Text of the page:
Any cease-fire for Libya should ensure that cities and strategic areas will not be exposed to any threats in the future, Libyan Prime Minister Fayez Sarraj said Tuesday.
A statement by Sarraj said he met with officials who took part in the 5+5 Military Committee to seek peace in the conflict-torn country.
Sarraj said military developments in Libya are the cornerstone of the country, and accordingly, political and economic processes will grow clearer.
Sarraj's United Nations-recognized Government of National Accord (GNA) has said a lasting cease-fire depends on forces of putschist Gen. Khalifa Haftar withdrawing from strategic positions.
Libya has been torn by civil war since the ouster of late ruler Moammar Gadhafi in 2011. Libya's government was founded in 2015 under a U.N.-led agreement, but efforts for a long-term political settlement failed due to a military offensive by Haftar, who has been backed by France, Russia, the United Arab Emirates (UAE) and Egypt.
Since April 2019, Haftar's illegitimate forces have launched attacks on the Libyan capital of Tripoli and other parts of northwestern Libya, resulting in thousands of civilian deaths.
However, the Libyan government recently achieved significant victories, pushing Haftar's forces out of Tripoli and the strategic city of Tarhuna.
Turkey supports Libya's legitimate government, and last November, the two counties signed a pact on security cooperation.
Touching upon Turkey’s support to the GNA, a top Libyan official said Tuesday that Libya and Turkey last fall forged a clear agreement to repel the attacks of Haftar's militias.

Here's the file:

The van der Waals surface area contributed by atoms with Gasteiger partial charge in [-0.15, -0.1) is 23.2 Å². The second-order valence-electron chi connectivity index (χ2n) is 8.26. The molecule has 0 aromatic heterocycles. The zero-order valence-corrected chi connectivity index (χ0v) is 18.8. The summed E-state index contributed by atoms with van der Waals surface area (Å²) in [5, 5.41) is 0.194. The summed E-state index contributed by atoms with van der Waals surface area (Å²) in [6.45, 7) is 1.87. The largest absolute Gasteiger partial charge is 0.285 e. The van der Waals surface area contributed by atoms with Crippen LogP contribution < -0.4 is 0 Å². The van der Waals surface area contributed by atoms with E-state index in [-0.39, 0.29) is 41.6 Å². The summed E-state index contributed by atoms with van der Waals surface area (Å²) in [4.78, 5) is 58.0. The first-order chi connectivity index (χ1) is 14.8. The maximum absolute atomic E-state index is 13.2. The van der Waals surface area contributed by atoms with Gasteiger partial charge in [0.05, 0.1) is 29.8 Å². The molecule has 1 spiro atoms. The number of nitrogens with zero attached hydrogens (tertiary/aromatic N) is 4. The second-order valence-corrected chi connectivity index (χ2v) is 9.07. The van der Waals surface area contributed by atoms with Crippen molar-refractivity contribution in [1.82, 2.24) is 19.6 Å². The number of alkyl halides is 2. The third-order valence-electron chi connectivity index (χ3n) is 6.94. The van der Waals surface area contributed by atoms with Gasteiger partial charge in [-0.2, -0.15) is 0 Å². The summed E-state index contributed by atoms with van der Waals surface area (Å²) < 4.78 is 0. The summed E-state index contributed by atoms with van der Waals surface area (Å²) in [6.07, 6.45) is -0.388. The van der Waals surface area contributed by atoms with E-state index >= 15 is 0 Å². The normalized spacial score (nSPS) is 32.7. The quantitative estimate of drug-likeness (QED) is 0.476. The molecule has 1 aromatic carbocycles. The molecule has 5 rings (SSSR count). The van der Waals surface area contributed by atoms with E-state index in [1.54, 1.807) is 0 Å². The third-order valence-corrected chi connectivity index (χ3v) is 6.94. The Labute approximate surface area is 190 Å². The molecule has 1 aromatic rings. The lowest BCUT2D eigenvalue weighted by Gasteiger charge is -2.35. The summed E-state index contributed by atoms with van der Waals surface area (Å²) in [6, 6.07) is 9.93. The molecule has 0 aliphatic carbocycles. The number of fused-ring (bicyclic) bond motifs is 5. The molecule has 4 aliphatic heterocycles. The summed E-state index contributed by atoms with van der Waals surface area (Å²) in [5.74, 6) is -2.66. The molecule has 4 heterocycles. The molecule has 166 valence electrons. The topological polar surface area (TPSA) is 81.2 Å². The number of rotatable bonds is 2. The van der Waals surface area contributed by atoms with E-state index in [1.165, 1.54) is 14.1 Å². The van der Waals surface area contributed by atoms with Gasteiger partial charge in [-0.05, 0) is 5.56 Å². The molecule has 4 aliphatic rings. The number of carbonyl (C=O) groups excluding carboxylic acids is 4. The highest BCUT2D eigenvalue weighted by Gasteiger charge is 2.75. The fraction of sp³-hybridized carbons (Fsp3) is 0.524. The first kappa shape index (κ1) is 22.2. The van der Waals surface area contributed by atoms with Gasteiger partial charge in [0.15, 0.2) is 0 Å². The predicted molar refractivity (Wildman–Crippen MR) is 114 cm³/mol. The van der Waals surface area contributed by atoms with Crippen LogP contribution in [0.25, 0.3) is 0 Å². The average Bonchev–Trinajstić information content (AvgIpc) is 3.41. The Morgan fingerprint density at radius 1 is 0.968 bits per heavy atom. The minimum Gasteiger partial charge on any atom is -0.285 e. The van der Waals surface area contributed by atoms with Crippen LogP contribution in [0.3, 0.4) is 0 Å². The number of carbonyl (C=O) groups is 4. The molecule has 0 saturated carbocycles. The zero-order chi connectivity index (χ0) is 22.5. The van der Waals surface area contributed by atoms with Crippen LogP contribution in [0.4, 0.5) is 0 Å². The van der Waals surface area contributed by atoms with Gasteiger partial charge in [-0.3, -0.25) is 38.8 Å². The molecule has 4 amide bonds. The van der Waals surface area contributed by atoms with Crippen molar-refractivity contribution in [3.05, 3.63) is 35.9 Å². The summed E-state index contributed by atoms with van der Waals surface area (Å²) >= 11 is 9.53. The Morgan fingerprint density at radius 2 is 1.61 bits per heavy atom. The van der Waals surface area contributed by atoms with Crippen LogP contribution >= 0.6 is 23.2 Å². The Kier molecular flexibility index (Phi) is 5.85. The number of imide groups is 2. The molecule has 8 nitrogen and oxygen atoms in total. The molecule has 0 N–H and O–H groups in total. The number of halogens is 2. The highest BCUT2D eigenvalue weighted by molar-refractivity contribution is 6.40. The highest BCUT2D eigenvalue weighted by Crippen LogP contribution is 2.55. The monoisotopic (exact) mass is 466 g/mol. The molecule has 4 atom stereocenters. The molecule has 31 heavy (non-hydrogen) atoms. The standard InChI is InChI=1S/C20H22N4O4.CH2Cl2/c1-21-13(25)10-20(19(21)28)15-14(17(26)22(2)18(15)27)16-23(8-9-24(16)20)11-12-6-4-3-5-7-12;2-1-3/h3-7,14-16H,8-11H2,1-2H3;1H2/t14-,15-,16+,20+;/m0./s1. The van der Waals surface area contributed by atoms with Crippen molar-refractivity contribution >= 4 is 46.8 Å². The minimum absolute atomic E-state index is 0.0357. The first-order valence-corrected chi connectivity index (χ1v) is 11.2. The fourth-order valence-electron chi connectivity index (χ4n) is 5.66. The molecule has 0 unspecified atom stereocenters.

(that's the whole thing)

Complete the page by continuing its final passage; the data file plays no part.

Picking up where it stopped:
The Turkish-Libyan security cooperation pact was in no way imposed on Turkey, said Khalid al-Mishri, the chair of Libya's High Council of State, speaking in the Morrocan capital Rabat alongside Morroco's Foreign Minister Nasser Bourita.
He said the GNA asked Turkish forces for help after Haftar was supported by several countries and added that Libya had no power to defend its legitimacy against all of those countries.
Since 2013, Libya has been subjected to military intervention by Egypt, the UAE and other countries, which violates its international rights, he said.
Al-Mishri said Libya had no choice but to ask for help from Turkey after Haftar was supported by many countries and advanced to the outskirts of the capital Tripoli.
Libya's High Council of State and the Tobruk-based House of Representatives, allied with Haftar, have the potential to reach a solution, he said.
Bourita also said adjustments need to be made to the 2015 Suheyrat Agreement to allow the legitimate government to manage the transition process in Libya.
Visiting Morocco at the same time as al-Mishri, Aguila Saleh Issa, the head of the House of Representatives, met with Bourita and Moroccan Parliament Speaker Habib El Malki.